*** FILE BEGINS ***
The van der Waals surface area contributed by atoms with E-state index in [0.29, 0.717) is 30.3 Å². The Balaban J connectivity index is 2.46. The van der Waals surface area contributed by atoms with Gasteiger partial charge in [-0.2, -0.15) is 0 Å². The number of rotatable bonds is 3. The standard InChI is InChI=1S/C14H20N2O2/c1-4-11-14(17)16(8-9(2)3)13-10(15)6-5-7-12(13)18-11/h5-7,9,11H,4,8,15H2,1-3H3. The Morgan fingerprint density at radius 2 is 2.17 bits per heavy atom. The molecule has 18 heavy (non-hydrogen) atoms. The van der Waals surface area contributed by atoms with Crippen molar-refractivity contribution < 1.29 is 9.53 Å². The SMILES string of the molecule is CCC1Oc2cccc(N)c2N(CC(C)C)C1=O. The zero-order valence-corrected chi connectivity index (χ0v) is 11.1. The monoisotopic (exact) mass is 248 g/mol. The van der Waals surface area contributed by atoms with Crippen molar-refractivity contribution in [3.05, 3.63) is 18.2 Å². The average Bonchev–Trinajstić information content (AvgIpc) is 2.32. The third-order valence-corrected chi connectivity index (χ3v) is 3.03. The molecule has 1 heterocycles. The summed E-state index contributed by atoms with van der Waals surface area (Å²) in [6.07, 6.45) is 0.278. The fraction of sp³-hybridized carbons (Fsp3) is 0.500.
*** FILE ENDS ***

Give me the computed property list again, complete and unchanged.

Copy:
The van der Waals surface area contributed by atoms with E-state index in [0.29, 0.717) is 30.3 Å². The Balaban J connectivity index is 2.46. The van der Waals surface area contributed by atoms with Gasteiger partial charge in [-0.2, -0.15) is 0 Å². The number of rotatable bonds is 3. The standard InChI is InChI=1S/C14H20N2O2/c1-4-11-14(17)16(8-9(2)3)13-10(15)6-5-7-12(13)18-11/h5-7,9,11H,4,8,15H2,1-3H3. The Morgan fingerprint density at radius 2 is 2.17 bits per heavy atom. The molecule has 18 heavy (non-hydrogen) atoms. The van der Waals surface area contributed by atoms with Crippen molar-refractivity contribution < 1.29 is 9.53 Å². The SMILES string of the molecule is CCC1Oc2cccc(N)c2N(CC(C)C)C1=O. The zero-order valence-corrected chi connectivity index (χ0v) is 11.1. The monoisotopic (exact) mass is 248 g/mol. The van der Waals surface area contributed by atoms with Crippen molar-refractivity contribution in [3.05, 3.63) is 18.2 Å². The average Bonchev–Trinajstić information content (AvgIpc) is 2.32. The third-order valence-corrected chi connectivity index (χ3v) is 3.03. The molecule has 1 heterocycles. The summed E-state index contributed by atoms with van der Waals surface area (Å²) in [6.07, 6.45) is 0.278. The fraction of sp³-hybridized carbons (Fsp3) is 0.500.